(HealthDay)—Younger patients with early-onset androgenetic alopecia (AGA) have increased oxidative stress, according to a study published online Dec. 16 in the Journal of Cosmetic Dermatology.
Hilal Kaya Erdogan, M.D., from Eskisehir Osmangazi University in Turkey, and colleagues evaluated the oxidative stress status in 33 male patients with early-onset AGA and 30 men without AGA between ages of 18 and 30 years old. Measurements included total oxidant levels (TOS), total antioxidant levels (TAS), and oxidative stress index (OSI).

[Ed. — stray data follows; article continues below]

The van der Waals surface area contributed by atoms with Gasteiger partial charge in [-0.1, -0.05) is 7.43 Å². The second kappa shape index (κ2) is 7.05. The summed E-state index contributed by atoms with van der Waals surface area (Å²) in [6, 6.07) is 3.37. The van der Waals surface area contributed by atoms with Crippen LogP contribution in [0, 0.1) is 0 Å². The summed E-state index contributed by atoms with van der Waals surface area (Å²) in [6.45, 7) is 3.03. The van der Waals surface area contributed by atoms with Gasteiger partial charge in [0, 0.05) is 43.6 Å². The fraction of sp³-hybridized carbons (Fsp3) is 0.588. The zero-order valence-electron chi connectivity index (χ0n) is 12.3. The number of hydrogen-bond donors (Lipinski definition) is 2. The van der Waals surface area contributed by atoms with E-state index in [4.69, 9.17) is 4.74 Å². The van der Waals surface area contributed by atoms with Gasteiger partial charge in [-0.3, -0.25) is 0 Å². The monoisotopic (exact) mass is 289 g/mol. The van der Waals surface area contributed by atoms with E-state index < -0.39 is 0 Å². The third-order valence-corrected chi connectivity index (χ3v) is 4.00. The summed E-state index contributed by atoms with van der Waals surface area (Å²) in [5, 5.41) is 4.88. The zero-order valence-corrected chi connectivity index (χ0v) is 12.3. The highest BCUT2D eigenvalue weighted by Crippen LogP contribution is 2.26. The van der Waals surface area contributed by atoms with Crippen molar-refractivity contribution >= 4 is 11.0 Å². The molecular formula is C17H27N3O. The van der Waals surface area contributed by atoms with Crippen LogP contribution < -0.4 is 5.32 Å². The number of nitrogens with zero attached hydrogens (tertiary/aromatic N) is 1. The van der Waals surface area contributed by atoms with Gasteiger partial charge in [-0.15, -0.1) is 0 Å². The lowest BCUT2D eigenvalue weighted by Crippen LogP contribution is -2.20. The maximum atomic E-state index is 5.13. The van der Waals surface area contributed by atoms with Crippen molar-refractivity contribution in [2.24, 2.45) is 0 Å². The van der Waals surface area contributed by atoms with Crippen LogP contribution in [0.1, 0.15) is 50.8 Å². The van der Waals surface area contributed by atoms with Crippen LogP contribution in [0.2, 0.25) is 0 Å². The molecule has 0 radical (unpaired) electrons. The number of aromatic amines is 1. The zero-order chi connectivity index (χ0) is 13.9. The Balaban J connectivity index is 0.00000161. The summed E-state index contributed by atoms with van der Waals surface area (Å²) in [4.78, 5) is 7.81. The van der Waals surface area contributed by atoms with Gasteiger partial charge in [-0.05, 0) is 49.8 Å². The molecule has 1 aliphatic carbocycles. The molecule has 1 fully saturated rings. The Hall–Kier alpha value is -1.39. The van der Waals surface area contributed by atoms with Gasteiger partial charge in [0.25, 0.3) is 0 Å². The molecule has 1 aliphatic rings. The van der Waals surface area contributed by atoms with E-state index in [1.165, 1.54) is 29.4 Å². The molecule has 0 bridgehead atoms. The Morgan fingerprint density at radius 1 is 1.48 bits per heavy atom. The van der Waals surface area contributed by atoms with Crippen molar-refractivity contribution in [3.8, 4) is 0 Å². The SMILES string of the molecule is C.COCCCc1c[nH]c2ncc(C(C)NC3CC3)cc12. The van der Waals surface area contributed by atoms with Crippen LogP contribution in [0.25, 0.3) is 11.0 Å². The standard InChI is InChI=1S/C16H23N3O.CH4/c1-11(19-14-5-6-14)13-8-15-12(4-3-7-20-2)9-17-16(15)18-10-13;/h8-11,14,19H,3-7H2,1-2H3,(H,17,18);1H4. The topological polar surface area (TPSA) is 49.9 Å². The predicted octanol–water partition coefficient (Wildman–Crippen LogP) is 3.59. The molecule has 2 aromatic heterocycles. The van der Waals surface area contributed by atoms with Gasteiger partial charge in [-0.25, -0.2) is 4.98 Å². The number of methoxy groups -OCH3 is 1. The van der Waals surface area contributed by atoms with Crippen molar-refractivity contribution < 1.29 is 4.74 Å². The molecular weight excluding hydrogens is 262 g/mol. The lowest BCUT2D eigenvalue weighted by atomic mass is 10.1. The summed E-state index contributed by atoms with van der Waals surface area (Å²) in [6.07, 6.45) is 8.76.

The researchers observed no difference for TAS level between the patient and control groups. However, TOS and OSI were significantly higher in the patient group. There was a highly significant negative correlation between TAS level and both age and disease duration. However, when TAS, TOS, and OSI levels were evaluated by AGA stage, there was no significant difference between groups. OSI level was significantly higher in patients with a family history of AGA.
"There is need for further molecular studies on the role of oxidative stress in the etiopathogenesis of AGA," the authors write.
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